Psychological Trauma Screens

Research-supported tools for screening and assessing psychological trauma exposure and traumatic stress symptoms
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Lifetime trauma and violence exposure is ubiquitous in the United States and across the globe. Trauma exposure can happen whether you are old or young. Studies have shown that 1 in 5 children under the age of 6 years are trauma exposed. By the time children become adolescents, more than 70% have been exposed to trauma at some point in their lives. By adulthood, you are the rare person who has not been exposed to something potentially traumatic in your lifetime.

More than
of adolescents have been exposed to trauma
Although most people exposed to trauma go on to recover and function normally, some develop significant impairment that prevents them from living a fulfilling and productive life.
There are a number of effective interventions to treat trauma-related symptoms and restore functioning and well-being. However, without effective strategies for identifying trauma exposure and related impairment, these individuals may not receive the help that they need.

Fortunately, we have observed a big top-down push to establish trauma-informed systems for improving our ability to identify and address trauma.

This has helped to improve services in systems such as child welfare, juvenile justice, schools, adult prison, and primary care. This is important, especially given that some of these systems have higher base-rates of trauma exposure, and particularly violent forms of trauma known to confer higher risk for impairment.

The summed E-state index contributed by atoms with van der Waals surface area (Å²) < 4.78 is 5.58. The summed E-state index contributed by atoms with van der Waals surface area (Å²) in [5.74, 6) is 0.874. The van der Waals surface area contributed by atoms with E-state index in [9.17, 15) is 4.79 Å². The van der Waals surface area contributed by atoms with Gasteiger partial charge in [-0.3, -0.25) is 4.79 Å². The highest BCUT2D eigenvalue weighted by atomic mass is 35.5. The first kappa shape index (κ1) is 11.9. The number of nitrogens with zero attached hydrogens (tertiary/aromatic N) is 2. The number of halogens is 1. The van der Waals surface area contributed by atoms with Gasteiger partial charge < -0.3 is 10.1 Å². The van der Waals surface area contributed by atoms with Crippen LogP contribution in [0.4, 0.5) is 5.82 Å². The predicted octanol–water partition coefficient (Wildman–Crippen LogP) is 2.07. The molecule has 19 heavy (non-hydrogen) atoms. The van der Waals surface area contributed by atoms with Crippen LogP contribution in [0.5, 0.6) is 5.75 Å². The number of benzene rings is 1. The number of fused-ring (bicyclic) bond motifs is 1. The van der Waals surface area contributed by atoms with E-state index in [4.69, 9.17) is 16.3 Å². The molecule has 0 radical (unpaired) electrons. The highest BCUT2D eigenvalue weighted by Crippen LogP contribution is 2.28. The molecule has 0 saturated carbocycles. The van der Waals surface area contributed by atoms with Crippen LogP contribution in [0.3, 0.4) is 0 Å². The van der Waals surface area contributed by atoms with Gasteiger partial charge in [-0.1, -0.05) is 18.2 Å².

Youth in juvenile justice have been exposed to as many as

types of trauma exposures that are often chronic and pervasive. This is true in other high-risk populations as well. 

Researchers have begun using the terms
poly-victimization, cumulative trauma, and complex trauma
to refer to these experiences.

To this end, the tools we have developed are designed to identify trauma exposure and related symptoms for the purposes of assessing risk and connecting trauma-exposed individuals to the services they need to effectively recover.

These tools can be administered online with the option to read content aloud, score responses, and generate a report for documentation or referral purposes. The paper measures are in the public domain and can also be downloaded from this website.

While these screening tools are freely available on paper, use of these web resources requires an annual subscription. The current annual subscription fee is $125 per user. For information on how to subscribe, please go here. **Note** Due to the Covid-19 Pandemic, individual practitioners may request a complementary 1-year subscription by contacting me